The Quandong Santalum acuminatum is a small evergreen tree related to the Sandalwoods, native to the southern parts of Australia. It is a root parasite on other species, and thrives in arid areas on well drained, sandy/gravelly soils.
Flowering is from late spring to mid-summer. The small flowers, 0.6cm in diameter and borne in clusters, are light green to cream on the outer parts, with the centre generally a burnt orange colour. They are attractive to a number of pollinating insects including native and European bees, various wasp and fly species, and ants.
Fruit ripens around August / September. The developing fruit is green or yellowish green, then turns bright red on ripening. A tree loaded with ripe fruit is a remarkable sight.
The mature fruit are globular and vary considerably in size, from 2-4 cm diameter. It consists of a generally thin layer of flesh over a large, deeply pitted stone. Some selected varieties have a better flesh / stone ratio.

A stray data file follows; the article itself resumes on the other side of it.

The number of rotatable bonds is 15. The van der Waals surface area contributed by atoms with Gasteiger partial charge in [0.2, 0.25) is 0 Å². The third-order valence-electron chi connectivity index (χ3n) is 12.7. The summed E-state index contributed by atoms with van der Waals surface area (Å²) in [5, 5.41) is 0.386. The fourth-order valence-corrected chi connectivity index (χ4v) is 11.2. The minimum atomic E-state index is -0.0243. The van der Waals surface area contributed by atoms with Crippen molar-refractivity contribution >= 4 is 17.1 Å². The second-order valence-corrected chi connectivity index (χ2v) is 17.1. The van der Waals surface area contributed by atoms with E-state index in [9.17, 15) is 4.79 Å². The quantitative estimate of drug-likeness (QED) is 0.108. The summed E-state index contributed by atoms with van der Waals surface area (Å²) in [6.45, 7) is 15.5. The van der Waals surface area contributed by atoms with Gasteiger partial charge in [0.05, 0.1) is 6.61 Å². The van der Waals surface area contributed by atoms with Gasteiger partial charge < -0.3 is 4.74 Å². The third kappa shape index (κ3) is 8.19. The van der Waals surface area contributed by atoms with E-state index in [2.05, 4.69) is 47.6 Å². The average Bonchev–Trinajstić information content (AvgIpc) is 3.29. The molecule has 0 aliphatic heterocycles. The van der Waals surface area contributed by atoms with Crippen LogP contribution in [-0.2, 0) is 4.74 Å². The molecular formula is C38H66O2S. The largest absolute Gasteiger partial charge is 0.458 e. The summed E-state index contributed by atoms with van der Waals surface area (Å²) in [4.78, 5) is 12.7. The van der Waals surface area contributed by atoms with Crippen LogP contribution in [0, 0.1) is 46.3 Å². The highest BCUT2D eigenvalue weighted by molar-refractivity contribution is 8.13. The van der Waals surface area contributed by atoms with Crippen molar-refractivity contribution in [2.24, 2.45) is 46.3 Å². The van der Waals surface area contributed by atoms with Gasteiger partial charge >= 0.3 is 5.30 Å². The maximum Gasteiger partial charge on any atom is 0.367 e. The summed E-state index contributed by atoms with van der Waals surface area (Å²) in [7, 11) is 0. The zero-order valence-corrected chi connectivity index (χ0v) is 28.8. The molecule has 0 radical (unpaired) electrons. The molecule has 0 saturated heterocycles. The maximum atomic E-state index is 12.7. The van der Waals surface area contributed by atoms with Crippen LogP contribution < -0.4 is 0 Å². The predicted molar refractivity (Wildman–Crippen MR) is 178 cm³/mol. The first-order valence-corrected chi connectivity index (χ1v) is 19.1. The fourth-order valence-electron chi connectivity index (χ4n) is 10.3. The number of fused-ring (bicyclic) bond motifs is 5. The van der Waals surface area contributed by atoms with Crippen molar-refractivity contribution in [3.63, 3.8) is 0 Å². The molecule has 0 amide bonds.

Fruit can suffer rain damage, and infestation by caterpillars of Quandong moth Paraepermenia santaliella (Gaedike).
The trees are relatively pest free but scale insects can be a nuisance. Psyllid species will sometimes infest the new growth.
The fruit is used in pies, preserves and jams. The kernel within the stone is also edible.